Call this a holiday?

Linda and I have just completed two gruelling days on the road (all for your enjoyment!).  It is now Tuesday around 8.30am as I write.  Sunday we drove for 8 hours (300 miles) and yesterday 12 hours (400 miles.  Still, petrol is cheap).  As the crow flies it’s about 1000 miles from New Orleans to Chicago.  At this rate we will easily double this distance I fear. There are so many blues trail markers I want to visit that there is no avoiding this slog.  Even then we will miss out on most of the less significant characters in the blues story.  As such I have loads of photos to post, so I will crack on with this and then add a few interesting experiences from the two days at the bottom of this blog.

I am very interested in the American wars of Independence and Civil and the two great Presidents Washington & Lincoln who presided over them.  So it was an added bonus to visit the battle field in Vicksburg where the civil war was effectively won after John Pemberton (left) surrendered to Ulysses S. Grant. 
Linda on the edge of the battlefield (Brave girl!)


Finding Bolton was easy.  Locating Charlie Patton’s birth place was another matter.  It is 10 miles outside the town in the middle of nowhere (satnav Sam Herring Road for those making the trip).  Once again none of the locals knew who he was even though he’s regarded as the father of the blues by many and an inspiration to Robert Johnson etc. 
Everyone has heard of Route 66.  But to blues nuts Route 61 is the place to be.  This is THE blues trail even though loads of notable places are nowhere near it.  And today we joined it for the first time.  can you imagine my excitement?!  We turned left travelling North on a ‘gun barrel straight’ deserted road for 30 miles, not uncommon around here.  Naturally I stuck rigidly to the 55 MPH speed limit!
At last a town that not only remembers its blues heritage but celebrates it.  Blues music plays over speakers in the town centre all day long.  Even I got irritated by it after a while.  We missed out on their Blues Fest held last Saturday -hey ho.
Ah the great Muddy Waters ‘Baby Please Don’t Go’, ‘I’m your Hoochie Chochie Man’ etc.  He was one of the first to take Delta Blues to Chicago and electrify it.
A replica of the house (Shotgun Shack shack) where he was born


With the Deputy Sheriff Caroline – what a gal!  I said ‘you will tell me should I mis behave in any way”.  She responded “ya have so far y’all……
We are now in Leland.  Now this place really celebrates the blues.  We had a great time here and met many interesting and friendly locals
Sorry Johnny, not one of my favourites so I will move on.
I had never heard of this Dud (see how I’m integrating?  I can almost speak American already), but I was about to learn all about him.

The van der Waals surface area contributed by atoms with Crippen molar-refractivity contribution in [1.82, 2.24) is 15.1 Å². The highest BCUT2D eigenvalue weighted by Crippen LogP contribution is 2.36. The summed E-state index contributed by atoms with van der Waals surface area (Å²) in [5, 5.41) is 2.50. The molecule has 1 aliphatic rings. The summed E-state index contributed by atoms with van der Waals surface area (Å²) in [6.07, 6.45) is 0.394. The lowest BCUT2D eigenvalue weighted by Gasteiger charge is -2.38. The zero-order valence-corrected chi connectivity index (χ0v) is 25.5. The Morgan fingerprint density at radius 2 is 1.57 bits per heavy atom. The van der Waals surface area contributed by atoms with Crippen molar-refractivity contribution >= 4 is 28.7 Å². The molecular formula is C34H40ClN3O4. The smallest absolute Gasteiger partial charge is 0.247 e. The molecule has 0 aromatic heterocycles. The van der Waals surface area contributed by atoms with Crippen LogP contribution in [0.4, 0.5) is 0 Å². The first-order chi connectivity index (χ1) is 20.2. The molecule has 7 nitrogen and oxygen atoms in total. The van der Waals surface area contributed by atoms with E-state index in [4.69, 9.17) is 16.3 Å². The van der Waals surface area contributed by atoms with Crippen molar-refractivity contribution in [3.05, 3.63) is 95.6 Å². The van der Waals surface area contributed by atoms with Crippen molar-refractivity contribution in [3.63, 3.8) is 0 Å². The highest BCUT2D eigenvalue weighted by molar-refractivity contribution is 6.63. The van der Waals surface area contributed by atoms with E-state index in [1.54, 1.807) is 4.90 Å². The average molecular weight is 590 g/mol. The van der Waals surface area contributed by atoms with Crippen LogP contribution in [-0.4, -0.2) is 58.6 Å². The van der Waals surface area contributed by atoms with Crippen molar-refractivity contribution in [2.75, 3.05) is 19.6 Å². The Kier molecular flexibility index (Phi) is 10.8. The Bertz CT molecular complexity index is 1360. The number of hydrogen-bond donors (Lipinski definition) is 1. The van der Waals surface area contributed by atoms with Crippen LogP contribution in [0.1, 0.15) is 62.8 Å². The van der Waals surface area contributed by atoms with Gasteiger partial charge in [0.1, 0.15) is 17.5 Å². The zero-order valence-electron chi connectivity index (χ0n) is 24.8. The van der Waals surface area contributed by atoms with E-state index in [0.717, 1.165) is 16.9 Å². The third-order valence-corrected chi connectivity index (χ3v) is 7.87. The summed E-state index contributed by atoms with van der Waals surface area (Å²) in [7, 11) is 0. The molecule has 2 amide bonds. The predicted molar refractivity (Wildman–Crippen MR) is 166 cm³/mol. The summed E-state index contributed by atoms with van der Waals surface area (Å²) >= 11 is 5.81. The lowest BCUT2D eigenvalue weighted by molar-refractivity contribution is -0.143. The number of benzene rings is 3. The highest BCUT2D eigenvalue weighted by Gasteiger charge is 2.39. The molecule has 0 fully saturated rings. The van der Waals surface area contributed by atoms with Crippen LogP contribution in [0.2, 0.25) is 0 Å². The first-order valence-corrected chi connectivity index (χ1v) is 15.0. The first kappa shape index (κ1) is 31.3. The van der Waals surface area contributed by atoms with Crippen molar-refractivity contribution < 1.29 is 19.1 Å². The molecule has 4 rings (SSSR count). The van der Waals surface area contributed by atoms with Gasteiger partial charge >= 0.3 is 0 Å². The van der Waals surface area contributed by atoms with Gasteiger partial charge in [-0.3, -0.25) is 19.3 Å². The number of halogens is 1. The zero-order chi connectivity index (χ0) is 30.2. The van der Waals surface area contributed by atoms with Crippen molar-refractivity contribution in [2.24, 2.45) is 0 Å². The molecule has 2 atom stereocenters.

Guess what, this is Pat Thomas, son of the late James.  He was in the museum and played one of his songs for us.  Great gravely blues voice.  We could barely understand a word he said and visa versa.  I thought he had a great smile and this was explained by the new dentures he had just had fitted.  “The Blues Foundation paid for them” he told us. “Well I don’t have no $2000 man”  Great character.
Just about to leave town and this guy comes running out ‘where are you folks from?”  Turned out hat this was Billy Johnson (right) President of the Blues Museum and local entrepreneur.  The other one is James the manager of the museum.  We had a long talk about the delta.  Billy appeared in an episode of Rick Stiens programme on Delta cooking when he was there in 2011.  Great guy.
Tranpires that Route 61 isn’t Route 61, it’s a new road (is nothing sacred?).  This was this original road.  Also shown below


Here we are at a place called Scott.  The birth place of Big Bill Broonzy.  One of my favourites. Look him up on Youtube to hear ‘Hey Hey’ and ‘Why did you leave heaven’ (Also see a drugged up Eric Clapton from the 60’s play this great ballad on Youtube – wonderful)
Brilliant Bill.  I love to play his songs myself


Never heard of either Eddie I’m afraid.  Homework for later!
They say never meet your heroes.  I would add to this never go to places made famous by songs.  Robert Johnson wrote a lovely song about Rosedale (also hear Clapton’s version).  Sadly the place is now a bit of a tip.


The Muslims flock to Mecca and the Blueies flock to Dockery Farm.  I have looked forward to this visit for years and it didn’t disappoint.  This is where many of the greats were either born or worked before becoming famous.  Do read up about it, its a fascinating tale.  The owner and creator of this Plantation was known to be one of the few who treated his workers well.
Note the little platform in the background.  By pressing the button blues Charlie Patton’s songs are played out across the area.  Great stuff.
We’re in the book – for anyone else paying homage in the future 
Iconic picture of the farm
Unusual for plantation owners, Will Dockery would allow his workers to hold parties of a Saturday night.  This drinking trough, that would have been known to Charlie Patton etc, was where up to 1000 workers and their families would congregate to party.


Now defunct gas station at the entrance to the farm once run by Will Dockery.  You can now hold your wedding reception there!



The great Jimmy Rogers. Once part of Muddy’s band.  Another of the Chicago electric blues immigrants 
Sadly some of the markers have become delaminated by the sun.  This is all that can be seen of Howlin Wolfs plaque.  Not one of my favourites but a great nonetheless